The solution, clearly, lies in strengthening Parliament by augmenting its democratic credentials, rather than weakening it by extending legitimacy to competitive claimants of popular representation.
...
It is in this context that one must welcome the decision taken by the NAC last month to ask its working group on transparency to ‘evolve a policy on pre-legislative consultative process’. Ironic though it is, the most important contribution of the NAC to Indian politics will be to chart the path to its own irrelevance. As it scripts its suicide note, we should wish it the very best.

7 comments:

Rohit De said...

"So long as our democracy is to survive, elected legislatures alone should be able to claim representative legitimacy"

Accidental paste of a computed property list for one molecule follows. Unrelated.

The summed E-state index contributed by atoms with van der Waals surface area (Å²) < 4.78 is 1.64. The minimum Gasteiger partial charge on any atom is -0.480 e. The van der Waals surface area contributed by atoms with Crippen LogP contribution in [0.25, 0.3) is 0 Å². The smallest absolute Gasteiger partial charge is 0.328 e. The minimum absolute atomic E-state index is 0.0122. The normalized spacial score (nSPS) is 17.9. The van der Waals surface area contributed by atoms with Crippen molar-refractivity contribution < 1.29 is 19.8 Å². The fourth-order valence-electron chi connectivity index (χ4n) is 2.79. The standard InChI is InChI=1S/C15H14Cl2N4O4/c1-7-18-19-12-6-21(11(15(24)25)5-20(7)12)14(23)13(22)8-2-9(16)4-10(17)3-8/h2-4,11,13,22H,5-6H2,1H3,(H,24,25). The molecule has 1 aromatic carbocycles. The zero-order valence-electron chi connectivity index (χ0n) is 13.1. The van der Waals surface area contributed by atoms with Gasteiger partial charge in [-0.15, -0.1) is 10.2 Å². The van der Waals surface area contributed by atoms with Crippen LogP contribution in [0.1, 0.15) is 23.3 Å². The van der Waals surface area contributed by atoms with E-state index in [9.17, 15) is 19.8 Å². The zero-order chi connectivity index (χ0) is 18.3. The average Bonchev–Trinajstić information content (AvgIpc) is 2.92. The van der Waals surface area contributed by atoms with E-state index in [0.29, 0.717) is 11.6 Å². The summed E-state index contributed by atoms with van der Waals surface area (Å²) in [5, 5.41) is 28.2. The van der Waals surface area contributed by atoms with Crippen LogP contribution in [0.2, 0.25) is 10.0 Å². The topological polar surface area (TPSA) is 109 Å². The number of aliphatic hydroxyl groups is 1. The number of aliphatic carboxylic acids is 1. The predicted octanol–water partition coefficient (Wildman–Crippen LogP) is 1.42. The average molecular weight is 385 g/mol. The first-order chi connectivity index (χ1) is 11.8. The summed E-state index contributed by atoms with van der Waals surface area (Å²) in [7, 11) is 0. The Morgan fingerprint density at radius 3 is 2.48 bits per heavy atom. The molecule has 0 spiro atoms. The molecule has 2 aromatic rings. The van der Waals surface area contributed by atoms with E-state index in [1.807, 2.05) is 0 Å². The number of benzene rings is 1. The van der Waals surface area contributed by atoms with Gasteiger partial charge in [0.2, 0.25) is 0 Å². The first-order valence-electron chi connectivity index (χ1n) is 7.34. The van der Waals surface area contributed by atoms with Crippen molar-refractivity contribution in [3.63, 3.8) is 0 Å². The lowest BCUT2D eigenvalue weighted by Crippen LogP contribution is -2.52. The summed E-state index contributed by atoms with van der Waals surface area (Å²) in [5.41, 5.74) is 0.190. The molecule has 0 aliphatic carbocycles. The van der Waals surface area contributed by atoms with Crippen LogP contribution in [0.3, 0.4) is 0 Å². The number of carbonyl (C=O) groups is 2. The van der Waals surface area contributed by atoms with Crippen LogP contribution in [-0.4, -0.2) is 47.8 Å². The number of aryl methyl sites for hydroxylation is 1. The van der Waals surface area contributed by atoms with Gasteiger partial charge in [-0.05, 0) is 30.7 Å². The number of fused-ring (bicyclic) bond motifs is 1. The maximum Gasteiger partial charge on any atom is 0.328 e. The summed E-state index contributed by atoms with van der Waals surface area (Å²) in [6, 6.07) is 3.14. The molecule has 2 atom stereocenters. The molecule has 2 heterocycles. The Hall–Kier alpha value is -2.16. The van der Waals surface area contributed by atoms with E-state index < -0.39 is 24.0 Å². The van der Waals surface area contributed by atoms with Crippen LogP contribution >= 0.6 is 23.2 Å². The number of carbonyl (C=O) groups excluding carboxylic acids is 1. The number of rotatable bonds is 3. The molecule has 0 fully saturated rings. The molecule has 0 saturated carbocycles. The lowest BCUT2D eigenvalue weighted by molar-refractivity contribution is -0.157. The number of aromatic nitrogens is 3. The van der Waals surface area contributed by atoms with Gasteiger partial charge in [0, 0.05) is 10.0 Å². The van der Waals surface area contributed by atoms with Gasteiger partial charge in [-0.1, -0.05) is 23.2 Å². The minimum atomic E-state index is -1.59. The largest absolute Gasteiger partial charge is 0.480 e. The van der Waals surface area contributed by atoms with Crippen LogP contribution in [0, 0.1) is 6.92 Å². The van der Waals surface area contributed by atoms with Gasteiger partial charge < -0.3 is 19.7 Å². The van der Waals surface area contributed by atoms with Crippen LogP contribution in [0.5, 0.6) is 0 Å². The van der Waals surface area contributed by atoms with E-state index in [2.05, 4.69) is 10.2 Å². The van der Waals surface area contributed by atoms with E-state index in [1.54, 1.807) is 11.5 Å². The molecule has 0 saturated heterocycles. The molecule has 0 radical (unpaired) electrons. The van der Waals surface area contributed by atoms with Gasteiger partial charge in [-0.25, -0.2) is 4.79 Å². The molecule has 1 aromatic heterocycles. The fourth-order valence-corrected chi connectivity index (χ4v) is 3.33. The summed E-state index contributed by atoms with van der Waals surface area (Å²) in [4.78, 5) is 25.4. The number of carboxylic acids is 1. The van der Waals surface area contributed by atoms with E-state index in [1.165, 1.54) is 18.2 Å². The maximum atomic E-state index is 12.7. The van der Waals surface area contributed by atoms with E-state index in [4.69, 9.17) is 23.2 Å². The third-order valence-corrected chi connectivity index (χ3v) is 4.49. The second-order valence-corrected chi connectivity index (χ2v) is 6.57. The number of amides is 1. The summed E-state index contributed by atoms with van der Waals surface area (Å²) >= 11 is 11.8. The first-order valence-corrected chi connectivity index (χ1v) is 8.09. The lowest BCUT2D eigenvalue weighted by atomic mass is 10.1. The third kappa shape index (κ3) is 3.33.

Tarunabh, I was wondering what room this leaves for any sort of independent agency. As we had discussed previously, the Indian separation of powers does not stick to a threefold division of powers. Bodies such as the Public Service Commissions, the Election Commission and the CAG are expressly provided for within the constitution.

Furthermore, constitutional practice dating back to the 1950s has permitted the setting up of advisory commissions with significant responsibilities beginning with the Planning Commission) and covering a whole gamut of statutory bodies like the National Commission for Women, the National Human Rights Commission etc, all of whom are engaged in making legislation

Finally, if there were a clause requring NAC members to be Rajya Sabha MPs (most of them fit the profile, and some had already served their), would it meet your objections? The NAC was set up as a steering committee for the UPA, if it had consisted of politicians but those who did not hold elected office (such as Prakash Karat) but whose